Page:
Road tests

I’ve missed Scout. It’s been 6 weeks since I saw her last and she’s done a lot of growing! Don’t worry, she’s still bendy and lanky enough to fit on my shoulders (and through a catflap) but she’s looking much more like a proper grownup doggo. I’m pretty sad to have missed the puppy months and get started on her training but hopefully five weeks intense bonding will make up for lost time. And I know she’s been well cared for by Street Hearts while I’ve been gone. Just like they do for the fifty other dogs in their care. The situation is chronic and Emma and Anthony simply can’t continue without better facilities and volunteer help. I was there for nine days and with the three of us working flat out we barely found time to eat. (More on this in my Street Hearts blog post to come.) As a result I feel like I neglected Scout a little too. I was so busy trying to gain the trust of scared dogs, or lead train puppies or, to be perfectly accurate, shovelling s**t, that Scout got a little pushed to the sidelines. She’s the complete opposite of the scared ones that need work; interested in everything, nuzzling at you for hugs, getting involved in everything you do, eating all the food she can see. “Get Out, Scout!” is, unfortunately, a popular refrain. She’s been so lucky to have found a place at Street Hearts but she isn’t suited to shelter life and it’s clear she needs new challenges and adventures.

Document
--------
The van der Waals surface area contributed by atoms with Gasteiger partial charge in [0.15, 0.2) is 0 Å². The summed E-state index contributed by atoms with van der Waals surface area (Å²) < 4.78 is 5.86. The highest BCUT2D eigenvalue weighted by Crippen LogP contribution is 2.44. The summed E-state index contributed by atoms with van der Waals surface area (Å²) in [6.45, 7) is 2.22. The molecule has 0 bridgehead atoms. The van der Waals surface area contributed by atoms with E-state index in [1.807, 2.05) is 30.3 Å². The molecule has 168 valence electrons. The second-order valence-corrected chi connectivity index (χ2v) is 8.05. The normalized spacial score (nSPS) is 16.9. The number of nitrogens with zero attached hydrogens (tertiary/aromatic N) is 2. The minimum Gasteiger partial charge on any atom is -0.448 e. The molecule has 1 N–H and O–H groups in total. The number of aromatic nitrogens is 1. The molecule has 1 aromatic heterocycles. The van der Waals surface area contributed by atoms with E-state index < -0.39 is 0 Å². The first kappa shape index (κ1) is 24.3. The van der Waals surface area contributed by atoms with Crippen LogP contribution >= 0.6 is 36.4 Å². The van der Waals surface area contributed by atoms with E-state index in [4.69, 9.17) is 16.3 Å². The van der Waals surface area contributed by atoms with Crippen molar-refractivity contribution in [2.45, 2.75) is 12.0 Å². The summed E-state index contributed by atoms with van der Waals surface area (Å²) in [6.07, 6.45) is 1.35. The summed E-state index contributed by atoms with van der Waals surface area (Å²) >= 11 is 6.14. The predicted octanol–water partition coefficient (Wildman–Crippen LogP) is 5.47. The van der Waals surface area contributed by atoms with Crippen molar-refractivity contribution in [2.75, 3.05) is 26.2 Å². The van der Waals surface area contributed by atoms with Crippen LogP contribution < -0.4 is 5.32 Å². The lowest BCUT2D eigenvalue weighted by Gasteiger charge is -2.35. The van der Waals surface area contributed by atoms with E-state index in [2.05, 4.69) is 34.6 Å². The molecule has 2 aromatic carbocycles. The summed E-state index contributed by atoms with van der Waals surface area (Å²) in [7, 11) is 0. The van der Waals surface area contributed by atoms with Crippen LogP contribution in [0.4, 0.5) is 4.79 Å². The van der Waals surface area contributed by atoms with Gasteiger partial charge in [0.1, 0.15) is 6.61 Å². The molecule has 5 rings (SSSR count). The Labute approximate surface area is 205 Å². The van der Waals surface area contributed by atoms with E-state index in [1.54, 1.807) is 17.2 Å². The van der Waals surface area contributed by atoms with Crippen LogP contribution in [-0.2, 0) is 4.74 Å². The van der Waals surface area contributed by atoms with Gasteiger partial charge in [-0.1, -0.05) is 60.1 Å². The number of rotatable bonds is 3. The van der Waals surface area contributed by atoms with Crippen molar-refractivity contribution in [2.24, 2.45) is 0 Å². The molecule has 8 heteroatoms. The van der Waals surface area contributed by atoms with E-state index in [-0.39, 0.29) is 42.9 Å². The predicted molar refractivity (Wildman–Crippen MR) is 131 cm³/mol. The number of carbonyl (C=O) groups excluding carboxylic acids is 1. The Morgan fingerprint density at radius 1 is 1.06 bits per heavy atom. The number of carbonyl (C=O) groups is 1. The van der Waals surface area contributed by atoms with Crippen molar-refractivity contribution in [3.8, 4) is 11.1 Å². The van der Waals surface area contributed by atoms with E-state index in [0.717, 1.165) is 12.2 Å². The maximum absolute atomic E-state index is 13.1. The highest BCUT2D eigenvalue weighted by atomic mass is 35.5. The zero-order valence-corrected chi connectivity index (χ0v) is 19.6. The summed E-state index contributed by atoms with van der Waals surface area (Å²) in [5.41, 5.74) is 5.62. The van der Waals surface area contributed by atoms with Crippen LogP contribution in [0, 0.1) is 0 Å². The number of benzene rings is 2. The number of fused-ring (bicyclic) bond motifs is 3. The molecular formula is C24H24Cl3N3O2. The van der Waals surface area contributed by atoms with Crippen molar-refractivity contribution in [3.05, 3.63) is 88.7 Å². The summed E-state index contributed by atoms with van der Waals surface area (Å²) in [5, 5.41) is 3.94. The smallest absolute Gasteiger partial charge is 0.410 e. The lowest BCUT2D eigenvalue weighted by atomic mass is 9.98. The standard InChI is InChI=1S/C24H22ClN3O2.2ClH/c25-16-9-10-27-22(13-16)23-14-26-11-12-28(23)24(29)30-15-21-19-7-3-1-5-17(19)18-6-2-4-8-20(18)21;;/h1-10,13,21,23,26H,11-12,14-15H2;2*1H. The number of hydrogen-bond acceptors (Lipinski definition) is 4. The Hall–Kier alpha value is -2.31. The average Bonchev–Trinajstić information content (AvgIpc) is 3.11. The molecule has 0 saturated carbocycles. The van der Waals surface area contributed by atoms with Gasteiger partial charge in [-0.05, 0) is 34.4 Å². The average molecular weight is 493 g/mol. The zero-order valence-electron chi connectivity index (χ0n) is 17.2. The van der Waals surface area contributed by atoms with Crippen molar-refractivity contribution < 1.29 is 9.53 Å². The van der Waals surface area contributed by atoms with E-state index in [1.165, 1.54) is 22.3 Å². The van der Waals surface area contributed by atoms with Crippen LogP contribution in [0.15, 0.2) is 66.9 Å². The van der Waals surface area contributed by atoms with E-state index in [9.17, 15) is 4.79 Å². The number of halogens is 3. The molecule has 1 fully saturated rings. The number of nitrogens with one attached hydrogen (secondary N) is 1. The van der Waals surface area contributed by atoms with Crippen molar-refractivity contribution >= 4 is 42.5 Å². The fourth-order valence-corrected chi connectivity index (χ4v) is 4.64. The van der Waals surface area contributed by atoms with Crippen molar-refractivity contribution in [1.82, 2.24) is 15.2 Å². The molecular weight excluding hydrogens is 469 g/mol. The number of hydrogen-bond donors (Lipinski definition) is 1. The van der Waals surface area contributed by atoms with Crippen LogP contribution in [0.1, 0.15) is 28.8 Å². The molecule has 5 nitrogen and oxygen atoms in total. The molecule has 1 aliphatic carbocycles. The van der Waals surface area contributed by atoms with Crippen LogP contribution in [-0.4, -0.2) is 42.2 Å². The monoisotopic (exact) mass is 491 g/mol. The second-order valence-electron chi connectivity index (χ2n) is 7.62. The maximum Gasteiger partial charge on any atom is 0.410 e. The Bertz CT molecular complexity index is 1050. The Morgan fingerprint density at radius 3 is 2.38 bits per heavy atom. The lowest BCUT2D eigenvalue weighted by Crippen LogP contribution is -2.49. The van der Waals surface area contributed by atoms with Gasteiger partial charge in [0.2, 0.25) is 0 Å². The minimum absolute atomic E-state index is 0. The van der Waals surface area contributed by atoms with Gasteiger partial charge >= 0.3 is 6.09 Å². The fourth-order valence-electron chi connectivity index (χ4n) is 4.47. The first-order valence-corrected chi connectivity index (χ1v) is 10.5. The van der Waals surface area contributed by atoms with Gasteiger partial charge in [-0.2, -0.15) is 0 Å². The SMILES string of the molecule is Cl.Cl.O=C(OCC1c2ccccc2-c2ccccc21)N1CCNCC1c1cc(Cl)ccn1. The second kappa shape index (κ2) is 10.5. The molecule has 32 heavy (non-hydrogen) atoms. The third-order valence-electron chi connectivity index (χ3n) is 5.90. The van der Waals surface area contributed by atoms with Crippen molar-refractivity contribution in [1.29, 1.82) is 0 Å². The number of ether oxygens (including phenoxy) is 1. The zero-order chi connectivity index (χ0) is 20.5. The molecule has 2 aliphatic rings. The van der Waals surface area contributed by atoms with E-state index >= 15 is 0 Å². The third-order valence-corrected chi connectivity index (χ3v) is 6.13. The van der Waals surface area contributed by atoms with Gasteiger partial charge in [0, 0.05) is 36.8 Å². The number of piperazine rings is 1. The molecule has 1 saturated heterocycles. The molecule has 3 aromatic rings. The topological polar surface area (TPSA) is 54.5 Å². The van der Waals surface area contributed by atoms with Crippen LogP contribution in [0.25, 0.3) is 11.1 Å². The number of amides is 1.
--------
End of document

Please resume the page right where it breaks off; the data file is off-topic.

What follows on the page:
So, on to the adventure training: Scout hasn’t slept in a house since being rescued (no idea if she had before that) and I was dubious about her ‘housetraining’ skills. The idea of cleaning up tent accidents filled me with dread but I was able to stay in a bungalow on the Street Hearts property so I could roll up the rugs and see what we were working with. Nine days and no accidents. She may have woken me at 3 in the morning once by jumping on me, but most of the time it was 5.30-7.30 and I’m much happier with that than waking up to a cleaning job. Awesome doggo points: 5

Trailer time